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My Guilt Trip Into The Past
by Andy Cowan
TheSyndicatedNews columnist

Andy Cowan, an award-winning writer, whose credits include Cheers and Seinfeld, regularly contributes humor pieces to the Los Angeles Times and the CBS Jack FM Radio Network.

I just returned from my annual trip on a time machine. Don't let those old episodes of Star Trek fool you. Time-travel is shocking to the system, which is why I generally limit it to once a year. However long my journey, I've discovered that I need the same number of days back in the present to fully recover from it. It's a bit traumatic. But it never fails to shed new insight on where I've come from – the house in which, at least, I thought I'd grown up.

As I exit the USAir time machine cabin in Philadelphia, three-thousand geographical miles from my home in Southern California, I've figuratively traveled well over ten-thousand days into my past. I'm a kid again, waiting for my folks to pick me up. Upon seeing them, I relive the feeling that I'm still growing. It might be because they're shrinking. When I reenter the kitchen of my youth, it might also involve the size of my hands compared to the size of their diminutive dishes. When I ask for a bowl that's deep enough to house my cereal, my folks scoff. I now feel guilty about ingesting an inordinate amount of fiber.

Aging parents tend to evolve a lot less than their kids do, so any habits that I've developed on my own, however well-researched and time-tested, still seem strange to them. And that's where my feeling guilty mechanism kicks in all over again. "Now, what's wrong," they mutter. "Nothing," as I try to covertly scan the ingredients of yet another processed food of theirs that contains something "partially hydrogenated." This kind of fat is a heart attack waiting to happen. I mentioned it to them years ago. They didn't listen. The stress of feeling guilty about inspecting their food in the hopes it doesn't aggravate them will probably kill me before the partially hydrogenated stuff does. After all, partially hydrogenated stuff hasn't killed them.

Nor has their meat-centric diet. To them, a vegetable is a comatose person who sits around all day, which is what I become during our visits, never far from an overpowering TV. My folks seemingly wake up to the tube. There's a loud one in their bedroom, another one in the kitchen, another one in the den, another one in the other bedroom. Wherever you go, there's a room with "The View." I now remember why I grew up addicted to TV. If there's a TV 12-Step Program they could watch, I'm setting their TiVo to it.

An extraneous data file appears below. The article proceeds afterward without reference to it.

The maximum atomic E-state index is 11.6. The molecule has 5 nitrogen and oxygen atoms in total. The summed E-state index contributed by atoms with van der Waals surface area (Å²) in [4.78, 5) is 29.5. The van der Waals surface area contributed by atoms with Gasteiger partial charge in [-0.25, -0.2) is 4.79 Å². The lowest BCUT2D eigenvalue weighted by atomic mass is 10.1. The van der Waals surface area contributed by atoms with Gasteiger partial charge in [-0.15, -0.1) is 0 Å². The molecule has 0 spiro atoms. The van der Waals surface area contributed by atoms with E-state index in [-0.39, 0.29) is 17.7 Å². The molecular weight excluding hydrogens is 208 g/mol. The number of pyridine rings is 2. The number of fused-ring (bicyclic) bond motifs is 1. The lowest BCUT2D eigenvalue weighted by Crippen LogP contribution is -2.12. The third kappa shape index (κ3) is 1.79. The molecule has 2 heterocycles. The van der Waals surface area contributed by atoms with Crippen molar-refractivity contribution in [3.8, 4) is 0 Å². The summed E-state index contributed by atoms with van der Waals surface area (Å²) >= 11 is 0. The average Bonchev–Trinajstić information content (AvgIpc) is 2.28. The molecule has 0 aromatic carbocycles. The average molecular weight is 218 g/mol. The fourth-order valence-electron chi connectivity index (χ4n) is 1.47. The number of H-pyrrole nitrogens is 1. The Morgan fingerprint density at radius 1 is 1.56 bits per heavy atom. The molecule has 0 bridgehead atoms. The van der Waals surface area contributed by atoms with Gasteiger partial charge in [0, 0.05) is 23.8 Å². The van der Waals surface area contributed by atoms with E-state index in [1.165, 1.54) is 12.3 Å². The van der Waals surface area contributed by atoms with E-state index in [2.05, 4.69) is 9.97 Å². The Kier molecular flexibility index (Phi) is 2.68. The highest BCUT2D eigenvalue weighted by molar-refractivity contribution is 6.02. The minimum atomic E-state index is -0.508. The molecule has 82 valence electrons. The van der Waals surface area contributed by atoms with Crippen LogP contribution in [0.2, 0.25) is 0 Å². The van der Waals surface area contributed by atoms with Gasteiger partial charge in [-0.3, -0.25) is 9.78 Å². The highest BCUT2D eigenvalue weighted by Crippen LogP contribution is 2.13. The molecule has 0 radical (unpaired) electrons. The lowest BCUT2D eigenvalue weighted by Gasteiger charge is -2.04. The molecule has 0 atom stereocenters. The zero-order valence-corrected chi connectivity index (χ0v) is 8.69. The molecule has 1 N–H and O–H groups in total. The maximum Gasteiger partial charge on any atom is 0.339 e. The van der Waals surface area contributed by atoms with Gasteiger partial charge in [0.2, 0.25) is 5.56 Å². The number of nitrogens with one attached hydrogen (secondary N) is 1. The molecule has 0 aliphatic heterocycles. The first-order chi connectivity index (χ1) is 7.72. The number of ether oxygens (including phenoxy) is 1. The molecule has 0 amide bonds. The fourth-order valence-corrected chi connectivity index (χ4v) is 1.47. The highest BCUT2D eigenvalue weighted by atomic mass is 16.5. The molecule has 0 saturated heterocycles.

Our phone rings. "Get it, it's for you," they grunt. I now feel guilty about interrupting Joy Behar. But wait a minute. Why is it for me? It's their house. It's not like the kids down the street are calling me. A) They're no longer kids. B) They're no longer down the street.

It's for my folks. Another friend or relative with a kid who's making a killing in whatever line of work I can't begin to understand, let alone figure out how to make a killing in. Aren't I tired of not knowing where my next dollar is coming from, they later ask? Not as tired of being asked if I'm tired of not knowing where my next dollar is coming from. If only my creative streak created security. Even dead creative people make more money than I do. Shakespeare. Elvis. Rick James. I can't compete with them. I'd kill myself, but I'd make even less of a killing.

"Who put a knife in the dishwasher?" I did. I now feel guilty about putting a knife in the dishwasher. I now feel guilty about not knowing why I should feel guilty about putting a knife in the dishwasher.
My niece stops by, another flash to the past when I was her age. My folks dote on her. I'm starting to feel like they've traded me in for a younger model, the thought of which makes me feel – you guessed it – guilty.

My dad and I open up the Scrabble board – the original, un-fancy, un-computerized version that's always been there. Its wooden tiles evoke comfort somehow. We've saved and dated the tally sheets from most of our matches over the years, but I avoid them now, preferring not to be reminded of how much time has passed. My father balks at my insistence that "Oy" is a word, but allows me the points anyway. I guiltily accept. Nothing's changed. I think I like it that way.

As the end of my journey approaches, I'm starting to enjoy myself. This too is like a blast to the past, when I experienced my first "sorry when it ends" syndrome. In the beginning, I hated summer camp. Hated archery. Hated calling counselors who weren't related to me "Uncle." The sad part was – it took me half the summer to realize I was really happy, but by then it was too late. I had to go home. I always like what's about to end more than what's about to begin. What if it's that way with my life? Choke, sputter, gag. Hey… this was a great life! Too late.

I'm starting to like this article. Too late. Oy.

ANDY COWAN is an award-winning writer/producer/host, and veteran writer on Cheers, 3rd Rock From the Sun, Seinfeld. His website is

Published: Jul 14,2008 14:41
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